PUBLIC LECTURE: America's Water Crisis and what to do about it
|America's Water Crisis and what to do about it : Trepidation and Inspiration for Western Australia
A public lecture by Robert J Glennon, The Morris K. Udall Professor of Law and Public Policy, Rogers College of Law, University of Arizona.
Australia and the United States are both facing a water crisis. Recent and severe droughts, especially in Western Australia and in Texas, have demanded an unprecedented response from governments and water users. Excessive groundwater pumping has lowered the water table in many aquifers as current uses are simply unsustainable. The economic costs to farmers and industry have been immense: fields fallowed, jobs lost, and projects cancelled. In both countries, there is a profound disconnect between supply and demand.
Using the National Water Commission’s September 2011 biennial report on the implementation of the National Water Initiative as a reference, this talk will offer a comparative look at how the United States is responding to the water crisis. The US has embarked on major reforms at the same time as it has pursued surreal “solutions,” including weather modification, and smugly assumed that business-as-usual will suffice.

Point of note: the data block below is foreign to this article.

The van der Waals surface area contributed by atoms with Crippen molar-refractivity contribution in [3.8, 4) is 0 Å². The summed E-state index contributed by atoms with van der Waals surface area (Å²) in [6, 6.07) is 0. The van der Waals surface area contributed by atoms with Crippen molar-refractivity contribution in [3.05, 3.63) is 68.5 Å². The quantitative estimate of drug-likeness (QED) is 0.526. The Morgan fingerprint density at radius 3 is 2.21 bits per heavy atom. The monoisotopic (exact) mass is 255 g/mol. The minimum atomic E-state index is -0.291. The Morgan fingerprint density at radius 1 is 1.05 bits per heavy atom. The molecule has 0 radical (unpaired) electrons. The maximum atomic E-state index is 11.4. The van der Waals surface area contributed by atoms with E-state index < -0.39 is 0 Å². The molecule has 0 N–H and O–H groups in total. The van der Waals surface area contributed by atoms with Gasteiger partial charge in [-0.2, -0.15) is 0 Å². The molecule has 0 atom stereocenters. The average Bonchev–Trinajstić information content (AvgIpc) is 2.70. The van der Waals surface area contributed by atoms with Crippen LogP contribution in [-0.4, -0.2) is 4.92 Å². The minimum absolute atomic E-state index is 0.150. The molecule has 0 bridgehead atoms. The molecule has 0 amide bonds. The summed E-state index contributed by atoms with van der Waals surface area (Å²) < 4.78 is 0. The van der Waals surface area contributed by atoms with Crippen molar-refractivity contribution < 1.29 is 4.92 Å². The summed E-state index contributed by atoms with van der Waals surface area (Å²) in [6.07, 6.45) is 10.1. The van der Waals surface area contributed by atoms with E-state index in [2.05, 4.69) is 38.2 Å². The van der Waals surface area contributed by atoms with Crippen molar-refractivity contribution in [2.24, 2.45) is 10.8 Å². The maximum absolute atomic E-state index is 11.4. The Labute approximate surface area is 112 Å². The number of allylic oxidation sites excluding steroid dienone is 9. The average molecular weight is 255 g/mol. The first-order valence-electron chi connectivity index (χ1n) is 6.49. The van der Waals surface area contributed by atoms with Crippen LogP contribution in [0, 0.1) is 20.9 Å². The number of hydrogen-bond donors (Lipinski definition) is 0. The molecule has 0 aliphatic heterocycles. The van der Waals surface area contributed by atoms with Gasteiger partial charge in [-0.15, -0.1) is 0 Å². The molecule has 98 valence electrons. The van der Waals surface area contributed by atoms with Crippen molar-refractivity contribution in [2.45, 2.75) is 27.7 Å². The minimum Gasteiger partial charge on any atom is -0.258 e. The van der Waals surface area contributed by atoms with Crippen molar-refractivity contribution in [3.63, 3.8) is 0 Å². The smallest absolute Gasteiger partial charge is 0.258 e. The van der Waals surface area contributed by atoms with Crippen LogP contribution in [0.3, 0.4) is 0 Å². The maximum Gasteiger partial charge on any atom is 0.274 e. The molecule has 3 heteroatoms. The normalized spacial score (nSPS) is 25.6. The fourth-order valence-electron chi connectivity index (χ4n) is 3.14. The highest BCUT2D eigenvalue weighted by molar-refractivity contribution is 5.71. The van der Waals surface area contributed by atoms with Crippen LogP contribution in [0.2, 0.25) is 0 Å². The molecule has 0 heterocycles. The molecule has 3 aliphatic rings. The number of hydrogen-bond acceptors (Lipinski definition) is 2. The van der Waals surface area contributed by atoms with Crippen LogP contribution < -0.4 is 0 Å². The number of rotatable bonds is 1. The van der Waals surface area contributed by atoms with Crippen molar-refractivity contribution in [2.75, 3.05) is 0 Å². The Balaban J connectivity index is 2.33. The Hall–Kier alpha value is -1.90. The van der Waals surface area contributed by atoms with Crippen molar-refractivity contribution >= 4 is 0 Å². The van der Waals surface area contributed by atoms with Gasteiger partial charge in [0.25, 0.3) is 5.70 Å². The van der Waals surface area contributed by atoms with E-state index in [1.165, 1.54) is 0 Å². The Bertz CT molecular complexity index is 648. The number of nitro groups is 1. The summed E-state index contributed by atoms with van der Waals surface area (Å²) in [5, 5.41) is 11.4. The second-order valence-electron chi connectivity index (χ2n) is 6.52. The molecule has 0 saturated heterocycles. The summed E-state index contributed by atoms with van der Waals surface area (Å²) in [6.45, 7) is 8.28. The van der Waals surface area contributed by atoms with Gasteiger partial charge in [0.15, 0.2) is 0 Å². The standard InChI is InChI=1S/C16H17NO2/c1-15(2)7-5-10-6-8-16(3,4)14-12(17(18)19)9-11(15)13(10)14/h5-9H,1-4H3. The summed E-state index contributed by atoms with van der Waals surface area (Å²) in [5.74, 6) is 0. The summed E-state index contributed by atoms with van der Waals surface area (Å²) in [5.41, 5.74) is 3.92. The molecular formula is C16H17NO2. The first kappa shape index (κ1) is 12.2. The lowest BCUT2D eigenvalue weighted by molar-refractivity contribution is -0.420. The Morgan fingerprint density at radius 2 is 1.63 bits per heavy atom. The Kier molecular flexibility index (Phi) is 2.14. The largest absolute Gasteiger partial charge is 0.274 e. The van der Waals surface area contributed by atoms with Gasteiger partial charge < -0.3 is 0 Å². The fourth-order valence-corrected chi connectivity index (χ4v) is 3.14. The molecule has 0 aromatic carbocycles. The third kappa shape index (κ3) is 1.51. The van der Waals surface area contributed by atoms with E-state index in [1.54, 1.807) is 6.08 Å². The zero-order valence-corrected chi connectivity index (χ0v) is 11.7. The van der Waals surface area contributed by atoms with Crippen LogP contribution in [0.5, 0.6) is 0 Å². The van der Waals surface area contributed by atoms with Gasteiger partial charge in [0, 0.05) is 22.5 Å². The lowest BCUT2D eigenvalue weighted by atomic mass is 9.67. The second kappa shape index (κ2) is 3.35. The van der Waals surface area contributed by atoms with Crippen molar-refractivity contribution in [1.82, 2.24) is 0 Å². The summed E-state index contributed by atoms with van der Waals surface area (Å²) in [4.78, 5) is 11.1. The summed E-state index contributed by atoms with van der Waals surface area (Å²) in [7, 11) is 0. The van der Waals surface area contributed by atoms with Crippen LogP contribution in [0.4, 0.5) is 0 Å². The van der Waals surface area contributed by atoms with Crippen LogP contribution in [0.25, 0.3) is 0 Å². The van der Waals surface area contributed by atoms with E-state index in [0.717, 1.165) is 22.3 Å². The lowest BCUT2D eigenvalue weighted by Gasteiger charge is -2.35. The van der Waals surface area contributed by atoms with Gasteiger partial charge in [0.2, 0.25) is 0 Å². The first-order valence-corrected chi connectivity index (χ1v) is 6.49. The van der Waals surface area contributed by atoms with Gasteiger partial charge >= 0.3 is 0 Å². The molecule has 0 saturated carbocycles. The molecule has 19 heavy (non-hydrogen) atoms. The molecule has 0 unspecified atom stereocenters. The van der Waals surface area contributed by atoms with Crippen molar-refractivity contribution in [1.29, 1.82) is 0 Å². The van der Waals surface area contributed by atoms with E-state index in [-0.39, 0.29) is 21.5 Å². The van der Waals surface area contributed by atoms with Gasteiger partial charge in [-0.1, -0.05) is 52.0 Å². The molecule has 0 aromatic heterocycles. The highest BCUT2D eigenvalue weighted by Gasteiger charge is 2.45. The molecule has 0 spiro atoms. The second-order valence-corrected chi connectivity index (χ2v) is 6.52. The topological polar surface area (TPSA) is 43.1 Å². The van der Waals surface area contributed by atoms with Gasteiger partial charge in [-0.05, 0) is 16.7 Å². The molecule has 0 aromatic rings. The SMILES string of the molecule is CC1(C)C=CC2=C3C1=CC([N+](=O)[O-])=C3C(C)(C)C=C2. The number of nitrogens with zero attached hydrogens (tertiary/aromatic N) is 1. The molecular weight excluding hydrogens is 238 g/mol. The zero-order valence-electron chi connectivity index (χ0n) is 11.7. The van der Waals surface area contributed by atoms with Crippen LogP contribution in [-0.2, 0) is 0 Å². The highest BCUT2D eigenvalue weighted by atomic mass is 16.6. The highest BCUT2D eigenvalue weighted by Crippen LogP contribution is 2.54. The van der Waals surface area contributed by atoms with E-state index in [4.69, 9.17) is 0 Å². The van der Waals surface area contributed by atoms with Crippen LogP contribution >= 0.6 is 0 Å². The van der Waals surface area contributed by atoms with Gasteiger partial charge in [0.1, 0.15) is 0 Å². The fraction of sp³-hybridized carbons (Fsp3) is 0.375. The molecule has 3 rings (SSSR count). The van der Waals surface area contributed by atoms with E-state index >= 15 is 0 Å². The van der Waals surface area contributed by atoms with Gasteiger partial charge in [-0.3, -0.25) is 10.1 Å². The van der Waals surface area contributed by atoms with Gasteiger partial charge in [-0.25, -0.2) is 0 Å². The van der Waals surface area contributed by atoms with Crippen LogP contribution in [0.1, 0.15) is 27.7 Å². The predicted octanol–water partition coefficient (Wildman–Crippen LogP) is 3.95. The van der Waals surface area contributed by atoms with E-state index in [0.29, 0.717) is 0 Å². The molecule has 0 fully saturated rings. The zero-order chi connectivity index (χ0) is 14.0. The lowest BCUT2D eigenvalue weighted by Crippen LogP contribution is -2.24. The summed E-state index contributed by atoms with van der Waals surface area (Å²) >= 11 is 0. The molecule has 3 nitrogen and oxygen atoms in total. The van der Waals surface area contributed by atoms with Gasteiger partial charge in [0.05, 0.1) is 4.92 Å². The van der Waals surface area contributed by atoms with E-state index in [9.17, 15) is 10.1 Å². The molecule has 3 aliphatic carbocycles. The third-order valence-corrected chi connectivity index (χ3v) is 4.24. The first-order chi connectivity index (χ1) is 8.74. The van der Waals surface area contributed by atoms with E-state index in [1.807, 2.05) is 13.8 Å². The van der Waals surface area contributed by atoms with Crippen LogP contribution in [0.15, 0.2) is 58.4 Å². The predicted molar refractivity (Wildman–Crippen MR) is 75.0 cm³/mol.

Australia and the US share a need for more energy, but it takes a lot of water to produce energy and, conversely, a lot of energy to pump, treat, move and deliver water. Western Australia has made a major push to desalinate ocean water as has the US, but desalination is not a cure-all for the water crisis.
Glennon argues that neither the US nor Australia can engineer its way out of the problem with the usual fixes or zany—but very real—schemes. Both countries must make hard choices and Glennon’s answer is a provocative market-based system that values water as a commodity and a fundamental human right.
Professor Glennon serves as Water Policy Advisor to Pima County, Arizona; as a member of American Rivers’ Science and Technical Advisory Committee; and as a commentator and analyst for various television and radio programs as well as print and online media. His current book Unquenchable: America’s Water Crisis and What To Do About It (2009, Island Press), provides both a frightening and wickedly funny account of the tragedy—and irony—of water in America. In 2010, the Society of Environmental Journalists awarded it the Rachel Carson Book Award for Reporting on the Environment and Trout magazine gave it an Honorable Mention in its list of Must-Have Books published on the environment. 'Unquenchable' will be available for sale at the lecture.
Cost: Free, no RSVP required.
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